After watching it I think Pierrot Le Fou is one of those films that you either hate or love and it is definitely not for everyone C the plot here can be confusing sometimes and the main characters hard to understand. Also, there are references to Vietnam War, which I didn t even notice and thought it was another random element of the main characters fooling around.
The movie is about Ferdinand and Marianne, a complicated couple who decide to run away together. They find each other, two misfits, and realize they want to isolate themselves from the fake reality they live in. This is really well portrayed in the beginning of the movie. We see Ferdinand in a party, which looks a lot like a parody for TV commercials. The guests are talking about different products in such manner you would expect to find in a commercial. The effect of it all being fake and distant to Ferdinand is also strengthened with experimental lighting.
I think one of the most brilliant scenes in the movie is at the same party, when Ferdinand meets a movie director and talks about cinema with him. This is obviously self-referential, but it was also brilliant to observe the misconnection between the two of them, because of the language barrier. The funny thing is, when Ferdinand asks the American director what is cinema, although the woman translates the sentence completely wrong, asking about his movie, not cinema in general, his answer, in my opinion, is exactly right. It is a battleground. It is love. Hate. Action. Violence and death. One word C emotions. This conversation, that might not leave a big impression on the others, left me in awe of the script-writing for Pierrot Le Fou . Another thing that I realized is the lighting changing, when he moves on from the TV-ad conversation to the American director. It goes from red, which is usually considered a colour of danger, alarm, awareness to green, which is soothing, nature-like. It is another way of the director showing that Ferdinand is very interested and comfortable talking about the arts.
The colour scheme in Pierrot le Fou is very important; I would say that at some points the colours even tell the story better than the action. I noticed two leading colours, which represent the main characters C red and blue. Blue is Ferdinand s colour C he is often shot next to the blue sky, or the sea, he drives a blue car and even paints his face blue, before committing suicide. I think the blue also represents his character, quite calm, relaxed, and even cold sometimes.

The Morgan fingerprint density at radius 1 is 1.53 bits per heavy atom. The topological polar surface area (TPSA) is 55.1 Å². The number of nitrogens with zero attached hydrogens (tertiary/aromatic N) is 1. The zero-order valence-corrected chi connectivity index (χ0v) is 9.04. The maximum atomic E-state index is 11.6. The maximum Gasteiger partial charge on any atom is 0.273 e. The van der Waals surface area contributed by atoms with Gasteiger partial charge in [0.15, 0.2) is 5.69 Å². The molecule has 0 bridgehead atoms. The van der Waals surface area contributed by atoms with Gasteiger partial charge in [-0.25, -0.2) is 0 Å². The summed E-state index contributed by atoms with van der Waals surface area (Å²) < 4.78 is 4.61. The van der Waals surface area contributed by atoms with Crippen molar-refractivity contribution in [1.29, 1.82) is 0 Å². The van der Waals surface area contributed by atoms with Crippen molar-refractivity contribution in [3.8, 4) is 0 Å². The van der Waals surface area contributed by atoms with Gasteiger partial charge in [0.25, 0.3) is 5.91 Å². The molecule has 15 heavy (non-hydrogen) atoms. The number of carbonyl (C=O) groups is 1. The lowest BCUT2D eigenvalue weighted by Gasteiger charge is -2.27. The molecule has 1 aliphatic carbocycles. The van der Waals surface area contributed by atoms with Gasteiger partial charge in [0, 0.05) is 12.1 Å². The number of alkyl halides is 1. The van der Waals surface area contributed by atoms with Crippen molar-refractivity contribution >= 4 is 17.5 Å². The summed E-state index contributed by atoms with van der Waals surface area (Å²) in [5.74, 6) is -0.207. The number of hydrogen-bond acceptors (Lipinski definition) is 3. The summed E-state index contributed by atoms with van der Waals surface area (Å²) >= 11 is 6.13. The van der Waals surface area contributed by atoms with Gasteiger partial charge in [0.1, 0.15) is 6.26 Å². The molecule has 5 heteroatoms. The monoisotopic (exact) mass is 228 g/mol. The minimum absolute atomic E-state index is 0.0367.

Red, on the other hand, is the complete opposite and it is the colour of Marianne C she drives a red car, wears red clothes, and is simply a vivid, energetic character.
Another important colour in the film is yellow, which is represents jealousy and betrayal.
Toward the end of the movie, we see the exchange of the colours C Ferdinand s head, wrapped in a red scarf, when being tortured; symbolizing the fact that it s all happening because of his relationship with Marianne. Also, the couple exchanging cars and Ferdinand starting to wear a bright red shirt.
When Ferdinand and Marianne separate, after Marianne taking the briefcase with her, we notice yellow flowers in the background.
When Ferdinand approaches the dock, where Marianne is leaving on a boat, with her new lover, on his way there, red and yellow are dominating in the background. Ferdinand reaches the dock, where a single yellow barrel is standing, as he watches the woman he loves running away with another man.
The next shot of him is approaching a man sitting the ground, singing. We now see yellow taking over, as it is seen, as Ferdinand walks with his head down.
When he is on the boat, in the front there is a big yellow box, as if it was telling us that jealousy is driving him to the island.
Ferdinand is walking through a field and singing Do you love me at the same time as he passes yellow flowers.
The yellow starts to dominate again, as he approaches and shoots Marianne. The climax of this is Ferdinand s suicide, when he is wearing the red shirt, painting his face blue, and wrapping himself with red and yellow dynamite, which represents Marianne s betrayal.
Pierrot Le Fou is definitely now one of my favourite films of all time, and has so many different sides to it, that to decode the whole piece would take me an eternity, but I guess that is one of the reasons why I fell in love with it.
Meshes of the Afternoon
by Maya Deren
Although I am not a big fan of surrealism, Maya Deren s film had much more meaning to me, than Dali s and Bunuel s work. Meshes of the Afternoon , in my opinion, was less random, more carefully set and the symbols carefully picked to convey a message.
It s a movie about a woman s state of mind, her dream world and her reality mixing together in the end.